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I have a bit of Matlab code and I am trying to export some string and create a tab-delimitted text file from it. I think fprintf performs similarly in C (if not please edit my tag). I believe my issue is with my format string. Basically I have 7 strings that I want separated by tabs and then a newline character. please note that "fid" is a full path. I am looping this in a for loop so lines are being appended each pass and the file is built.

ImgData = strcat(ImgData, fid, '\t', imgNumber, '\t', N_std,'\t',S,'\t',N,'\t',SNR,'\t',SNR_dB,'\n');
DataOut = fopen(strcat('Image_F', folderNumber, '_Data.txt'), 'w');
fprintf(DataOut,'%s\t %s\t %s\t %s\t %s\t %s\t %s\n',ImgData);

You may be curious on how this exports. This formats like

fid\tI#\tN_std\tS\tN\tSNR\tSNR_dB\n

in the txt file. As you can tell this isn't tab-delimitted which my major issue. I am having some trouble with the format string. Does anyone know how to reformat it so it prints the tabs and newline?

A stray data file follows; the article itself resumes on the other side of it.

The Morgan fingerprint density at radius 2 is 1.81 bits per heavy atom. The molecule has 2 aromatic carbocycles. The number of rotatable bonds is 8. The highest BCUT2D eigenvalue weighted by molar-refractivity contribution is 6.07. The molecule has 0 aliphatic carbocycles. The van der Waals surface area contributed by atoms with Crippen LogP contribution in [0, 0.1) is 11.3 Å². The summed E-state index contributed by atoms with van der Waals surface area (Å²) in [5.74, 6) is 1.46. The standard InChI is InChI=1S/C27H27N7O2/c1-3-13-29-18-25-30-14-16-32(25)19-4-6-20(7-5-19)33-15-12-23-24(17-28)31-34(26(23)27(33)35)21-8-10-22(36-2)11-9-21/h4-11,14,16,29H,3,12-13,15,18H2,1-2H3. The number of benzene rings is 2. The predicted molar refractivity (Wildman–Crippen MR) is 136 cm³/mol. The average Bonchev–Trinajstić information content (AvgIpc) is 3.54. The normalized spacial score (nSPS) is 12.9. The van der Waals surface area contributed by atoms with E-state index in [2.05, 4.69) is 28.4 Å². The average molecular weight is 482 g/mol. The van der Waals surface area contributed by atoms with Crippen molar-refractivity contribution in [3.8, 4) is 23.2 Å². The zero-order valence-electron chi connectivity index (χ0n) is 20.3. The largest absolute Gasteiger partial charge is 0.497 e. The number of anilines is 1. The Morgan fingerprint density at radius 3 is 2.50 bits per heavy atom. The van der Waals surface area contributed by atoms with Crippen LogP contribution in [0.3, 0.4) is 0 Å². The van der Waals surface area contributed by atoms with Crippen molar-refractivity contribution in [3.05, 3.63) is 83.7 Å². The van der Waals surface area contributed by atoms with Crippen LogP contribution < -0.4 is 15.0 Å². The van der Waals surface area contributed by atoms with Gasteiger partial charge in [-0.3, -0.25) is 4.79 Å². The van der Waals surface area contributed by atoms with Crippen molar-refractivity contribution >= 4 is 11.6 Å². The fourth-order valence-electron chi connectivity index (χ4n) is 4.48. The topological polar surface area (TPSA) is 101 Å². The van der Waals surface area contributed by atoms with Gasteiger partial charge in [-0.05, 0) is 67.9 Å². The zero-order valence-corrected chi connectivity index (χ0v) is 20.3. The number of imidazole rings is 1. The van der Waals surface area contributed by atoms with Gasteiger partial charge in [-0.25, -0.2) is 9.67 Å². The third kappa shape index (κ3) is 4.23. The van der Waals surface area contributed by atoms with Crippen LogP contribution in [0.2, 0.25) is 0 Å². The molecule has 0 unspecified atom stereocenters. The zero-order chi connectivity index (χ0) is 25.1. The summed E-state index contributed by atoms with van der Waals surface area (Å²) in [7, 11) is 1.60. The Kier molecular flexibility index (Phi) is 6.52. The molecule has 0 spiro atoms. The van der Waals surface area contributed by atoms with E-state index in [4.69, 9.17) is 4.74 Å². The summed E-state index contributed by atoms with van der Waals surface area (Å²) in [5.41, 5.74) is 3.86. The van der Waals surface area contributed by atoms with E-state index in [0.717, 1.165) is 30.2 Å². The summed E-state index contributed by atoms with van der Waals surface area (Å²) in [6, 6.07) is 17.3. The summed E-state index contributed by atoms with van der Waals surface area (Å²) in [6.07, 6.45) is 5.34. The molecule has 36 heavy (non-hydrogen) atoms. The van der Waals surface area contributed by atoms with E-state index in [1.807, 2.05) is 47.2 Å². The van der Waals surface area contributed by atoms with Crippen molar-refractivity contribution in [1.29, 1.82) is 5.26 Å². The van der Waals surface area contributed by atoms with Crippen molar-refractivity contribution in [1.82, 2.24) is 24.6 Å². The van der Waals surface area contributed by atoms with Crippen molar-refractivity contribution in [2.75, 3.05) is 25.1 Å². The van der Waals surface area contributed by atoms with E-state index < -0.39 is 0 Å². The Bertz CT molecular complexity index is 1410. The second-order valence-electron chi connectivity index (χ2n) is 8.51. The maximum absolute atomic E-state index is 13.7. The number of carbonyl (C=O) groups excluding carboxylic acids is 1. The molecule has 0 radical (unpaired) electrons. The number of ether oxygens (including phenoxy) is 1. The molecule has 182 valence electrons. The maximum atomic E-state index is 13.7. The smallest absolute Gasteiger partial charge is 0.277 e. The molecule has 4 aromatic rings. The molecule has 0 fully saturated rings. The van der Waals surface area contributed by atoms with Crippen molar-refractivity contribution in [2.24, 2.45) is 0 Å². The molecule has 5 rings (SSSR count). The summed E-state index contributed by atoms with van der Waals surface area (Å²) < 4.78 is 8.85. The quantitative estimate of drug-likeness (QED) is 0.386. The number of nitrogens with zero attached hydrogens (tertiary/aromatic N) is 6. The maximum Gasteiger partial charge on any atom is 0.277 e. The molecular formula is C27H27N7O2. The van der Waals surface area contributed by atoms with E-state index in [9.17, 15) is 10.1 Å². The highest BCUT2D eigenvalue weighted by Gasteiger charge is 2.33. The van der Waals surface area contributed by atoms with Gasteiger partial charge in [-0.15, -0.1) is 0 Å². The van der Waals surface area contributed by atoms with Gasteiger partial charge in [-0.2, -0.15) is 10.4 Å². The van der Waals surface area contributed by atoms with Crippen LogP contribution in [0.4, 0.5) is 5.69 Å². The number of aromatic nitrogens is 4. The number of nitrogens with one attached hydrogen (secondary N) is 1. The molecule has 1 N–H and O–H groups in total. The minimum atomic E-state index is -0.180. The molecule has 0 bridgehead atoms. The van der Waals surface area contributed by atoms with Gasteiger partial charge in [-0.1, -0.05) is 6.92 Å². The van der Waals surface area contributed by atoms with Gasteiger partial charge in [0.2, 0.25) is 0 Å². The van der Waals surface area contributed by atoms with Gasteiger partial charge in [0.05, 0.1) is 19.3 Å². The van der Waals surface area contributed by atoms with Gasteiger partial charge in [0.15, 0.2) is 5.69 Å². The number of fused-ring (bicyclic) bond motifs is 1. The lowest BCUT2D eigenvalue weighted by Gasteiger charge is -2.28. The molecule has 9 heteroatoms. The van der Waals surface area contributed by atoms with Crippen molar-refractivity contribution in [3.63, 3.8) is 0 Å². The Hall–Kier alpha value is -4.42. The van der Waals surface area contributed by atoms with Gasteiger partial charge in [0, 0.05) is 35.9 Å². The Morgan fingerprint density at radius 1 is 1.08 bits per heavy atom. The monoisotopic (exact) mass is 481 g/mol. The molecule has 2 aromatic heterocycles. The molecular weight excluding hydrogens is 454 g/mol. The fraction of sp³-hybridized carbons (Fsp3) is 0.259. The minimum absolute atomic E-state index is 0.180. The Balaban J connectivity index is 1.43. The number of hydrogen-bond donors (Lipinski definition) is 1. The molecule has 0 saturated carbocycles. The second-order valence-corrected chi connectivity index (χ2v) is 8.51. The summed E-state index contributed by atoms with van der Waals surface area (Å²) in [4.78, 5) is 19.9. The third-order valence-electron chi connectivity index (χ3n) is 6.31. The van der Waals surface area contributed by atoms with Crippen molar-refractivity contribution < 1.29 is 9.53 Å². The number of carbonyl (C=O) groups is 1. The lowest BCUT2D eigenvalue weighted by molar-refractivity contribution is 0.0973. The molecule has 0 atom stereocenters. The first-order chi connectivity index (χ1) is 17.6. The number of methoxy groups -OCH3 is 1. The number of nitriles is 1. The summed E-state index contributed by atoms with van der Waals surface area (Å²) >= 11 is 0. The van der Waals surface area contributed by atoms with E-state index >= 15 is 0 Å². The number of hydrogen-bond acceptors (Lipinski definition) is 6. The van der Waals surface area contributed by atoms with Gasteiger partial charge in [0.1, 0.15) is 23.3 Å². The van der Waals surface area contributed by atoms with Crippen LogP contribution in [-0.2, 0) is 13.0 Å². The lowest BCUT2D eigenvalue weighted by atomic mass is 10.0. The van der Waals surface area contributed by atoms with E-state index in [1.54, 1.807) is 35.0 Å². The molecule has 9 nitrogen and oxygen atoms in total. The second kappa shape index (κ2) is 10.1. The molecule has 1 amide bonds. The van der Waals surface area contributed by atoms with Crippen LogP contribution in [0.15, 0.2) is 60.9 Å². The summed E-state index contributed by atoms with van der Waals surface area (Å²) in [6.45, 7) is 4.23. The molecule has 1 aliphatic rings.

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removed C/C++ tags - the code in question is matlab only, no? –  stijn Aug 8 '12 at 13:57
    
and, more important, what is your question? what is the problem? expected output? minimal code that can reproduce the problem? –  stijn Aug 8 '12 at 13:58
    
I am pretty sure that fprintf is taken directly from C++ so I re-added the C++ tag. My problem is that it prints non tab delimited. The tabs print as a string instead of tabs. –  Matthew Kemnetz Aug 8 '12 at 14:03
    
@MatthewKemnetz if you follow that reasoning, I can tag any question regarding printf C/C++/Matlab/Java/Lisp and any other language using printf like format strings –  stijn Aug 8 '12 at 14:09
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1 Answer

up vote 1 down vote accepted

You're creating a string in ImgData that you then pass as input to fprintf. This reads ImgData into the first %s of the format string, and then adds at least one tab at the end.

What you should do instead is write something like:

`fprintf(DataOut,'%s\t%i\n',imgName,imgNumber)`

which assumes that imgName is a string and imgNumber an integer number. Note that I pass two placeholders (with the %-sign) and two input variables to fprintf.

Use %6.2f print floating point numbers with a total of 6 characters, including 2 after the comma, for SNR, for example.

For easier development, you can drop the first input argument to fprintf, in which case it will print to command line.

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